By Will Aitken
Novelist Aiken travelled to Luxembourg in 2015 to experience the rehearsals and premiere of Anne Carson’s translation of Sophokles’ 5th century BCE tragedy Antigone. The artful production of this timeless protest against injustice resonated with him so powerfully that he barely survived its emotional shockwaves. It provides an intimate backstage view of the creative process at work amongst the principal players as well as documenting the response to the play by Hegel, Virginia Woolf, Judith Butler and others who were also profoundly moved by this exploration of absolute power, resistance, and the life and death struggle for truth and justice.
By Terese Marie Mailhot
This electrically charged memoir exploring growng up on the Seabird Island Indian Reservation in British Columbia takes the form of a notebook Mailhot wrote after being hospitalized for the double diagnosis of Post Traumatic Stress Disorder and Bipolar II. Both a memorial to her social worker and activist mother and a reconciliation with her father who was murdered under mysterious circumstances, her true voice develops as she writes and reestablishes her connection to her family, her people and her place in the world.
By Elizabeth Hay
A previous Giller winner for Late Nights on Air, Hay’s latest work is a moving family memoir detailing the lives of her formidable parents, herself and her siblings as they transit through their overlapping orbits. While Elizabeth got the “difficult” and “selfish“ label growing up, she always had a sense, that she would be the one who was going to end up looking after her parents in their final years. Sure enough, this feeling was borne out. As her very independent parents became more dependent upon her, Elizabeth charts the family’s shifting dynamics, sibling rivalries, miscommunications, simmering resentments and family upheavals – all underlain by love and devotion to her larger- than- life parents.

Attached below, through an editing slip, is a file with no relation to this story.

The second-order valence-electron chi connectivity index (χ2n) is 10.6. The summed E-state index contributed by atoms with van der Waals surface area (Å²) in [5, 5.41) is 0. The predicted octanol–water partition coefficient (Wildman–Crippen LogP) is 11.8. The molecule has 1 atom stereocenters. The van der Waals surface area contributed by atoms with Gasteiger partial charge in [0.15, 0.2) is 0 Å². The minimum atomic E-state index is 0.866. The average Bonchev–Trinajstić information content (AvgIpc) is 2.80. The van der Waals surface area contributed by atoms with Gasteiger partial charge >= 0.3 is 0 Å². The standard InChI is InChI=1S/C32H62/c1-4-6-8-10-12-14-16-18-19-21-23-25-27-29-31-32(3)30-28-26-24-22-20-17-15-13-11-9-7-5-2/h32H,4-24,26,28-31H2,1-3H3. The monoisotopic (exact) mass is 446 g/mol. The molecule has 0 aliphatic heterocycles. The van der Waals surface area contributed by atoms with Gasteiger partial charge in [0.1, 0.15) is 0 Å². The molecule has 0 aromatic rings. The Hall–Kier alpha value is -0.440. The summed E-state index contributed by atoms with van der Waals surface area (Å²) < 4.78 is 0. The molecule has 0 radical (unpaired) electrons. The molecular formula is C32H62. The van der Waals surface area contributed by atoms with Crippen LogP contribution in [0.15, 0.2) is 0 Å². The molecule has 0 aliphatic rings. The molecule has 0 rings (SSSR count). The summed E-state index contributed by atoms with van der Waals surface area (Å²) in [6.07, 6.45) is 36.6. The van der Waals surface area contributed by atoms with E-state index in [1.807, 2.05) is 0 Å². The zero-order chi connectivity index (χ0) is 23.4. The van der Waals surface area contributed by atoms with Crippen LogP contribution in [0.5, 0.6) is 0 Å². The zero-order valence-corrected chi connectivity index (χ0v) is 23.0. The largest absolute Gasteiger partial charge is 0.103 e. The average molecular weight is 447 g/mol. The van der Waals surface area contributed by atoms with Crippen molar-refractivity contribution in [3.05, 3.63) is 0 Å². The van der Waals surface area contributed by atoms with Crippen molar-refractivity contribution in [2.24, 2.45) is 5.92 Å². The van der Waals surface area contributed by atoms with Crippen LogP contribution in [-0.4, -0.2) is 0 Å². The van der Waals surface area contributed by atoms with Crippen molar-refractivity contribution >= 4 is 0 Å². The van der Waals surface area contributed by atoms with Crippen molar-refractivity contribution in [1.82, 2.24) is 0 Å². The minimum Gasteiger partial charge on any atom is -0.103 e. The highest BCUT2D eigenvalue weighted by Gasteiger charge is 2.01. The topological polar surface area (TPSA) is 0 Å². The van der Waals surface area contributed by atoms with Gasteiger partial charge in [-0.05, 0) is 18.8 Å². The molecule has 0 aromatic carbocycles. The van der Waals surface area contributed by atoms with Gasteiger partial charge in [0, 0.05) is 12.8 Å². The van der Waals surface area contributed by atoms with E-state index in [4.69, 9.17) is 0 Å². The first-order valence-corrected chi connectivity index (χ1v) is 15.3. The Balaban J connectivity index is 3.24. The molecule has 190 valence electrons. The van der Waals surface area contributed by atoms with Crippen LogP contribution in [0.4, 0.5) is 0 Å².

By Judi Rever
Many Canadians came to know the horrors of the Rwandan genocide through Romeo Dallaire’s Shake Hands With the Devil. In this new book, Canadian journalist Rever puts her own life in danger investigating the complete story of the genocide. Using new interviews with Rawandan Popular Front defectors, former soldiers, atrocity survivors and leaked UN court documents, she reveals that far from being the saviours who ended the Hutu slaughter of innocent Tutsis, Paul Kagame and his rebel forces were just as murderous as the Hutu genocidiare and in fact shot down the Presidential plane that sparked the genocidal conflagration. Post-genocide, they successfully rallied world guilt and attracted funds to rebuild Rwanda while maintaining and extending Tutsi influence in the region.
By Lindsay Wong
Sub-titled: How I Survived Ice Hockey, Drug Raids, Demons and My Crazy Chinese Family, this darkly comedic memoir of a young woman growing up in a shockingly dysfunctional family, highlights how dangerous untreated mental illness can be. Lindsay grew up with a paranoid schzophrenic grandmother and a mother who was constantly afraid of the “woo-woo”, Chinese ghosts who drop by in times of personal turmoil.The harrowing escapades she and her mother endure in avoiding these ghosts come to affect her own mental health. While not a survival guide approved by Health Canada, it dramaticaly shows how people devise their own methods of dealing with mental illness in the absence of community mental health supports.